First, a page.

Take a look at the above chart.  You can see Homer’s Iliad has the largest number of manuscripts, but none of them can be dated.  The History of Herodotus was written in 425 B.C. but the earliest manuscript found dates to A.D. 900 – a whopping 1300 years later.  And there are only 8 of them.   The writings of Tacitus were written in A.D. 100 with the earliest manuscript dating at A.D. 900 – 800 years later.  And there are 20 copies.  But look at the New Testament.  Written between A.D. 35-100, the earliest manuscript dating as far back as A.D. 125  and there are 5,735 copies that have been discovered.  But you are not likely to see that in the National Geographic!

You say, “Well what about the OT?”  There are only a small number of Hebrew manuscripts available.  But there’s a reason for that.  Many ancient manuscripts were also lost or destroyed during Israel’s turbulent history.  Also, the Old Testament text was standardized by the Masoretic Jews by the sixth century A.D., and all manuscripts that deviated from the Masoretic Text were evidently eliminated.  But the existing Hebrew manuscripts are supplemented by the Dead Sea Scrolls, the Septuagint (a third-century B.C. Greek translation of the Old Testament), the Samaritan Pentateuch, and the Targums (ancient paraphrases of the Old Testament), as well as the Talmud (teachings and commentaries related to the Hebrew Scriptures).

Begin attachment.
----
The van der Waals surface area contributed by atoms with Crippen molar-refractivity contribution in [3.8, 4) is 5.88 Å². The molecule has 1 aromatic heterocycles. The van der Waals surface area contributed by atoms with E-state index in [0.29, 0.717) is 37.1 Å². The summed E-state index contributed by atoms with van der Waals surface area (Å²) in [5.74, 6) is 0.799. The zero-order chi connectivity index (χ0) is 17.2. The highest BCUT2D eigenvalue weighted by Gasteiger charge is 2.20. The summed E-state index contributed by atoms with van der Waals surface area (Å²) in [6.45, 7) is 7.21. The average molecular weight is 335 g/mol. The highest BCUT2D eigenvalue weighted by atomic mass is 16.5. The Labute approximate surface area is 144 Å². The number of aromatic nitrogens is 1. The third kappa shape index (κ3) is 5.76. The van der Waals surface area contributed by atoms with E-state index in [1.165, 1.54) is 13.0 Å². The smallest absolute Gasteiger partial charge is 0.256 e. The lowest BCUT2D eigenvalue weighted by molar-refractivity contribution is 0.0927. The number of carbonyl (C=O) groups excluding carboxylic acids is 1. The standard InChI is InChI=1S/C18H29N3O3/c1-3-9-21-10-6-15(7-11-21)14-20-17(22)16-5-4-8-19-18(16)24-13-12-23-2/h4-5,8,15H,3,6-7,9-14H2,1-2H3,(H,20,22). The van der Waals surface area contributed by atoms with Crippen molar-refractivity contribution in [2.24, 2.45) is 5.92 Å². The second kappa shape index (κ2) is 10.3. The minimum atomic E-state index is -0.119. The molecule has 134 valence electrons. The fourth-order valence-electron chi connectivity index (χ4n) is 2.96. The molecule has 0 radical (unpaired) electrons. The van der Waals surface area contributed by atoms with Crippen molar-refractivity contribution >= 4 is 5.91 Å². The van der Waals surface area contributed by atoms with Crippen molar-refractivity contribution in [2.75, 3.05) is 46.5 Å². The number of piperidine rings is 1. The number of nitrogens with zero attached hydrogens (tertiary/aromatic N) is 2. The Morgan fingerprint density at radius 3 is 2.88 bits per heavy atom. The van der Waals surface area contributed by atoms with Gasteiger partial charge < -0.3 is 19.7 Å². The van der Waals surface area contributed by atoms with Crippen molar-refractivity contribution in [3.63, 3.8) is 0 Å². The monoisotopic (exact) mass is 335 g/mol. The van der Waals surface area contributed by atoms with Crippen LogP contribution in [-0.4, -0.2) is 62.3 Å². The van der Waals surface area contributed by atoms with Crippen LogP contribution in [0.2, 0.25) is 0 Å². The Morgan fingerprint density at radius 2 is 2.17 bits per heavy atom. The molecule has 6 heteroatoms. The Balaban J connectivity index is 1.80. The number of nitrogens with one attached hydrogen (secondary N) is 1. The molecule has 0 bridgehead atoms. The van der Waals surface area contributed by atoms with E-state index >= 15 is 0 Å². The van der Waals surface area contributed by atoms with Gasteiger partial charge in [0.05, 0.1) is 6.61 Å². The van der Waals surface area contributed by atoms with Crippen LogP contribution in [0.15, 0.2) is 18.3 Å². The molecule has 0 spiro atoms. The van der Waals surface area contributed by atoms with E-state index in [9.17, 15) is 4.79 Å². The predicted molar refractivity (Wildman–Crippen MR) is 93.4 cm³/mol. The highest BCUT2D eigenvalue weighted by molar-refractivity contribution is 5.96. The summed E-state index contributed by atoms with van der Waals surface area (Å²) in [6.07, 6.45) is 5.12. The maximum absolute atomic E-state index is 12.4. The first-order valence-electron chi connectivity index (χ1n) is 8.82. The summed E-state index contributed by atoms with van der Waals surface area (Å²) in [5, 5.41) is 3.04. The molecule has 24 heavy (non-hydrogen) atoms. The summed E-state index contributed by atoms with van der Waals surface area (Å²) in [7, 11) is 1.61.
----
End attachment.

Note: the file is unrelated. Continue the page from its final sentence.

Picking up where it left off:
But quantity of manuscripts alone doesn’t always give us an accurate indication of how reliable a given document might be.  We also need to look at the quality of manuscripts.

But that’s for my next post.

[1] Geisler, N. L., & Nix, W. E. (1986). A General Introduction to the Bible (Rev. and expanded., p. 39). Chicago: Moody Press.

(Part 1)  (Part 3)  (Part 4